to recount some of the case’s peak experiences, at least from an investigatory

standpoint. For instance, there was the time the defense got wind that the

prosecution was pursuing a witness who’d been in a holding cell with Puffy, his

bodyguard Mr. Jones and their driver Mr. Fenderson.

“We had heard some talk [that prosecutor Matthew Bogdanos]

was going to use one of the people in the cells to say he overheard Puffy and

Wolf trying to bribe Wardel Fenderson,” said Mr. Ciravolo. His P.I. team

identified the suspect as a con man who was in jail because he’d masqueraded as

a Citibank vice president, then skipped out on his rent, leaving a real estate

company in Texas holding the bag.

Mr. Ciravolo said he sent a couple of investigators down to

the Lone Star State to interview one of the real estate firm’s disgruntled

executives. “I guess Bogdanos realized we’d be able to murder this guy on the

stand,” Mr. Ciravolo recalled. “He opted never to use it. We negated him.

“A lot of people work in the background when something of

this magnitude is going down,” Mr. Ciravolo went on. “Ben and Johnnie can take

a bow, but there’s a lot of support work that goes behind it.”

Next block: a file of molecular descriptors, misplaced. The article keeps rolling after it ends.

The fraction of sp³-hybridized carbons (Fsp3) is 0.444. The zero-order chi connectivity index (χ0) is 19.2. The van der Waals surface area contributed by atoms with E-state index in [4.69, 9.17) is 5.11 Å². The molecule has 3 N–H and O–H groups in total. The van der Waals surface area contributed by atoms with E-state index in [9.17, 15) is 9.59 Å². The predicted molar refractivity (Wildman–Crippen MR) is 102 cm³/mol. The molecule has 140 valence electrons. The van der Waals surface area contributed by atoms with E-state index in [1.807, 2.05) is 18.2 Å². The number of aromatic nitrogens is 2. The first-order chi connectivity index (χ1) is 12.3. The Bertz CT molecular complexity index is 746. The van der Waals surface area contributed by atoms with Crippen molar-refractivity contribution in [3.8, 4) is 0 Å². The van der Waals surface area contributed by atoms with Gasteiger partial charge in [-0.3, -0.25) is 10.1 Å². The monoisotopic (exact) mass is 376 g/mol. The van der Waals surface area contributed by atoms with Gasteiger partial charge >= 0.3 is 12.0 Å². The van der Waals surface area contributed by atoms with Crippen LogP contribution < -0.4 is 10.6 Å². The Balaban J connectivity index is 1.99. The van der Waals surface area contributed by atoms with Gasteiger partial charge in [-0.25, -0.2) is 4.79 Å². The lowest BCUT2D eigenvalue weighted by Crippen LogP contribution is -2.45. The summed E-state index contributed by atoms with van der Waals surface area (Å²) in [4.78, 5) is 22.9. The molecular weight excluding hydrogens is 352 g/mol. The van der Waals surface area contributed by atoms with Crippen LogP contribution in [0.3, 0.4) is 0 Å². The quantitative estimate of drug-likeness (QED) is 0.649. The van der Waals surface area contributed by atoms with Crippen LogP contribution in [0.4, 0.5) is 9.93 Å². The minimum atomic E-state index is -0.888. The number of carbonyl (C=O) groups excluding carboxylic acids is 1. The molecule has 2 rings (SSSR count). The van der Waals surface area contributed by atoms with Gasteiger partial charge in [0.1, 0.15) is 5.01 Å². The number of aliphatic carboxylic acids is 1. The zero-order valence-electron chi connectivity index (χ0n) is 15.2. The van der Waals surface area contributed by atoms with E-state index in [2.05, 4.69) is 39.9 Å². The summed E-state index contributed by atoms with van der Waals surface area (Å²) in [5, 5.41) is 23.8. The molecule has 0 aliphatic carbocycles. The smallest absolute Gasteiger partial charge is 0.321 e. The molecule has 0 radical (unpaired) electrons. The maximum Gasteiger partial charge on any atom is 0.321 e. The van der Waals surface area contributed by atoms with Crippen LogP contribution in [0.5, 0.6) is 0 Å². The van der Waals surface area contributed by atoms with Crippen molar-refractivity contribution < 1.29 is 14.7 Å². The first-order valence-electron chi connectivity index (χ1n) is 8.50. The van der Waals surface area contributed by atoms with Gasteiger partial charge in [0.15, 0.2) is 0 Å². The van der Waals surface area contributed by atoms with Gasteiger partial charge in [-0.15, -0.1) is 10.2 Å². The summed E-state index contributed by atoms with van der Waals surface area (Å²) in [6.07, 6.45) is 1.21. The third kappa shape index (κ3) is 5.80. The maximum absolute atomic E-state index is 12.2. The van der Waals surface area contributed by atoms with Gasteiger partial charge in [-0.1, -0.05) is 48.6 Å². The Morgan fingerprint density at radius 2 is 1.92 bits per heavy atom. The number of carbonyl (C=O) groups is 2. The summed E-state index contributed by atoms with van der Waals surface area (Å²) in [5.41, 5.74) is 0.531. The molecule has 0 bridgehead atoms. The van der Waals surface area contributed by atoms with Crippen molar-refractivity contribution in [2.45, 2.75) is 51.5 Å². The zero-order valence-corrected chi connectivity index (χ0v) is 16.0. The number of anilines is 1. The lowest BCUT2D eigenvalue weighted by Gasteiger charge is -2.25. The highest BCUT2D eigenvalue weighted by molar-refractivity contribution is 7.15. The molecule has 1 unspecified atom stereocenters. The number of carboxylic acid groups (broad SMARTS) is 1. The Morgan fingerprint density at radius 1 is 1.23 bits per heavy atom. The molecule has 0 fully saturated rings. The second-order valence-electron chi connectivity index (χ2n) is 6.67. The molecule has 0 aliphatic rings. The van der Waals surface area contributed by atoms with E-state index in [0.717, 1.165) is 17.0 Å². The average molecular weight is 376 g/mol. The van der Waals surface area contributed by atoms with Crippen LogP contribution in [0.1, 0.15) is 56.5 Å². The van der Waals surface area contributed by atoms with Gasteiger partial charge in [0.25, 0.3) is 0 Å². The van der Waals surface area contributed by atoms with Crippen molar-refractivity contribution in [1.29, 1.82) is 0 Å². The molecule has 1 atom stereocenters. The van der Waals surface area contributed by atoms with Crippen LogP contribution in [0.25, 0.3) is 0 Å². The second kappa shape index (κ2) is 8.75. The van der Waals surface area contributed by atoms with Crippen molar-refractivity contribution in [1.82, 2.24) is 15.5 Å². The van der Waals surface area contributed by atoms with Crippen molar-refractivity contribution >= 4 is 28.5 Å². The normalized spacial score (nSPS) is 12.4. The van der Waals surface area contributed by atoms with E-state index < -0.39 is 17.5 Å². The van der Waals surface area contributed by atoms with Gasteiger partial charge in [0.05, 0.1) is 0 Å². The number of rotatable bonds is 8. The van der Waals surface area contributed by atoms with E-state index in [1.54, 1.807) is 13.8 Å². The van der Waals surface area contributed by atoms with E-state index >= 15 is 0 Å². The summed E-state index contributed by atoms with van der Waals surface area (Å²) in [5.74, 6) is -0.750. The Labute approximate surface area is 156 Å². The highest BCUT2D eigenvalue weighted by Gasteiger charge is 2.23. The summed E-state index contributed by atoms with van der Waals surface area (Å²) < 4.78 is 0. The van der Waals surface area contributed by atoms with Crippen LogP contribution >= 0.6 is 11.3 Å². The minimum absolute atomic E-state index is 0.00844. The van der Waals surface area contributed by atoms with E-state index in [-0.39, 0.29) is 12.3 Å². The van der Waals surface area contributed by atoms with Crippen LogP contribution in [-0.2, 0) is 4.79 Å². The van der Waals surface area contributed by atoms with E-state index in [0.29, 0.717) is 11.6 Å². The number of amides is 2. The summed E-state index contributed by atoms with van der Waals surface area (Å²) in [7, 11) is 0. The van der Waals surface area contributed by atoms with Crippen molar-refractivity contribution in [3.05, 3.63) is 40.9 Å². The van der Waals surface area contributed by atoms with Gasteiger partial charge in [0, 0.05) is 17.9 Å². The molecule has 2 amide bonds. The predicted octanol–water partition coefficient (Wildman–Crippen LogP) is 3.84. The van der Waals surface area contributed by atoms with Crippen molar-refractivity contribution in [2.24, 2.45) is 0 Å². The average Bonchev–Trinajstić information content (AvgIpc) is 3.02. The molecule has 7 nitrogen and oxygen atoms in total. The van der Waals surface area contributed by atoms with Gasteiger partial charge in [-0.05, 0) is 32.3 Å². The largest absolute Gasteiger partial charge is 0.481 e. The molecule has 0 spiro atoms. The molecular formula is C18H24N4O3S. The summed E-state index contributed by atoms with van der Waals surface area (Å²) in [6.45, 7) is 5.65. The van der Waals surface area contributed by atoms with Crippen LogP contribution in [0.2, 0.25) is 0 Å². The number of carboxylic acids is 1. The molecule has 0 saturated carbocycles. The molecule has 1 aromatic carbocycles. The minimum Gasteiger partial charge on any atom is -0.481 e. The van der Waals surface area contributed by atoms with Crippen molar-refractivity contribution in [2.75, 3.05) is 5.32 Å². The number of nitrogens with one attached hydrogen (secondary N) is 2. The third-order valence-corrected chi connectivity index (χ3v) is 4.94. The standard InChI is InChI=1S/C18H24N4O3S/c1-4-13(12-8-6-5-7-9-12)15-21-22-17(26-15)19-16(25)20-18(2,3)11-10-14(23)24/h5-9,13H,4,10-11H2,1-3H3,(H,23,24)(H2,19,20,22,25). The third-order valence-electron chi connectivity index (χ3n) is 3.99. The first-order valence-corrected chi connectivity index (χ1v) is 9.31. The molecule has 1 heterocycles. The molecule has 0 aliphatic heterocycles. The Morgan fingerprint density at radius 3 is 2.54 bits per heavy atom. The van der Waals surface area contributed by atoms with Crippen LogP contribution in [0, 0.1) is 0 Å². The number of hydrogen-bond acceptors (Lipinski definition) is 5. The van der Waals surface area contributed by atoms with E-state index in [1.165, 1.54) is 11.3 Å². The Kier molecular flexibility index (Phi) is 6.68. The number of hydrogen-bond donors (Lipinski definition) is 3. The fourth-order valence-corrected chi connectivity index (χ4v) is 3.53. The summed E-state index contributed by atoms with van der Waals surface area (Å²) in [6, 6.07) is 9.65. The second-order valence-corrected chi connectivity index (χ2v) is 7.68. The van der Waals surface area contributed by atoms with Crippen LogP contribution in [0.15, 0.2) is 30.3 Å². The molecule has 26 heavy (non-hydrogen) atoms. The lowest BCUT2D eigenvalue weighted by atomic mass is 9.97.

Those unsung heroes also included Puffy’s bodyguards-not

those on trial with him, but the barrel-chested souls who prevented him from

getting into additional altercations around the courthouse. Mike Zimet is the

man who scoped out the seventh-floor men’s room whenever Puff Daddy needed to

seek relief.

“As soon as I felt he was comfortable, I’d give him a little

more space,” said Mr. Zimet, whose company, Mike Zimet Enterprise Inc.,

provided the rap star with three or four bodyguards each day.

While Mr. Zimet-a tall, bald fellow who looks more like a

C.P.A. than hip-hop muscle, and who local TV news aficionados may remember as

the pinstriped gentleman following a couple of respectful paces behind Mr.

Combs as he strode past the paparazzi every morning and afternoon-declined to

discuss his fee, he denied that Puffy went with him rather than Beau Dietl’s

celebrity protectors because the price was right.

“I had done Sean’s parties in the Hamptons for two or three

years,” Mr. Zimet, a likable, soft-spoken gentleman, explained. “I had a

relationship before. It’s a trusting one and a cordial one.”

Dan Klores, Mr. Combs’